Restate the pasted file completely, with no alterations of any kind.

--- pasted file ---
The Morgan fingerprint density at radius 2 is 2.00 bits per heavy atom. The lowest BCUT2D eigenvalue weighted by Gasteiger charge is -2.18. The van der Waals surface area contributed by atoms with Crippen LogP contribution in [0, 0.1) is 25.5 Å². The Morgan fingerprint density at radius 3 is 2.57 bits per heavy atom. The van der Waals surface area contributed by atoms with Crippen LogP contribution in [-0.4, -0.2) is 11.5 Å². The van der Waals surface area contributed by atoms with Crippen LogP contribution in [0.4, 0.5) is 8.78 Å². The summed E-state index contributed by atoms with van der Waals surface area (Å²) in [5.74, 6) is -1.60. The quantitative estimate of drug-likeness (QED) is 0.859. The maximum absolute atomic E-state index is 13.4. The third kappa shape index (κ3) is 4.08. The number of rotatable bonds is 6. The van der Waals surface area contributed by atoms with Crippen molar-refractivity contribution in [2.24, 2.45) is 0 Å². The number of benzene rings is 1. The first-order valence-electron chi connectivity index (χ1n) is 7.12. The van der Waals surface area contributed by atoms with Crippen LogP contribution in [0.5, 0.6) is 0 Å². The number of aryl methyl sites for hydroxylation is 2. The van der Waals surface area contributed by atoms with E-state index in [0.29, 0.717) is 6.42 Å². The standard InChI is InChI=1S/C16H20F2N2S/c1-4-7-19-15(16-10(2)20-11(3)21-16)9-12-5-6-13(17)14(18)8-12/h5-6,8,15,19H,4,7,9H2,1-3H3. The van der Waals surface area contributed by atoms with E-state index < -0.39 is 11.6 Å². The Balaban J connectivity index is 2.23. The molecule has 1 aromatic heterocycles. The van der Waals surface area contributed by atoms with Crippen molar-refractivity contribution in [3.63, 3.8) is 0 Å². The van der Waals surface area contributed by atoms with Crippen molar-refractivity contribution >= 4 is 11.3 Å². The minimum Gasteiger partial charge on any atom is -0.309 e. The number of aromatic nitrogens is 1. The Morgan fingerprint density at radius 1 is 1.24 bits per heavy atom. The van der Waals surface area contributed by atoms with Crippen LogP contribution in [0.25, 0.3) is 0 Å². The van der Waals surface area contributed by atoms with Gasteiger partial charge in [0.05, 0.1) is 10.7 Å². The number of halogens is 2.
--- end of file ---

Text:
The Morgan fingerprint density at radius 2 is 2.00 bits per heavy atom. The lowest BCUT2D eigenvalue weighted by Gasteiger charge is -2.18. The van der Waals surface area contributed by atoms with Crippen LogP contribution in [0, 0.1) is 25.5 Å². The Morgan fingerprint density at radius 3 is 2.57 bits per heavy atom. The van der Waals surface area contributed by atoms with Crippen LogP contribution in [-0.4, -0.2) is 11.5 Å². The van der Waals surface area contributed by atoms with Crippen LogP contribution in [0.4, 0.5) is 8.78 Å². The summed E-state index contributed by atoms with van der Waals surface area (Å²) in [5.74, 6) is -1.60. The quantitative estimate of drug-likeness (QED) is 0.859. The maximum absolute atomic E-state index is 13.4. The third kappa shape index (κ3) is 4.08. The number of rotatable bonds is 6. The van der Waals surface area contributed by atoms with Crippen molar-refractivity contribution in [2.24, 2.45) is 0 Å². The number of benzene rings is 1. The first-order valence-electron chi connectivity index (χ1n) is 7.12. The van der Waals surface area contributed by atoms with Crippen LogP contribution in [0.5, 0.6) is 0 Å². The number of aryl methyl sites for hydroxylation is 2. The van der Waals surface area contributed by atoms with E-state index in [0.29, 0.717) is 6.42 Å². The standard InChI is InChI=1S/C16H20F2N2S/c1-4-7-19-15(16-10(2)20-11(3)21-16)9-12-5-6-13(17)14(18)8-12/h5-6,8,15,19H,4,7,9H2,1-3H3. The van der Waals surface area contributed by atoms with E-state index < -0.39 is 11.6 Å². The Balaban J connectivity index is 2.23. The molecule has 1 aromatic heterocycles. The van der Waals surface area contributed by atoms with Crippen molar-refractivity contribution in [3.63, 3.8) is 0 Å². The van der Waals surface area contributed by atoms with Crippen molar-refractivity contribution >= 4 is 11.3 Å². The minimum Gasteiger partial charge on any atom is -0.309 e. The number of aromatic nitrogens is 1. The Morgan fingerprint density at radius 1 is 1.24 bits per heavy atom. The van der Waals surface area contributed by atoms with Crippen LogP contribution in [0.25, 0.3) is 0 Å². The van der Waals surface area contributed by atoms with Gasteiger partial charge in [0.05, 0.1) is 10.7 Å². The number of halogens is 2.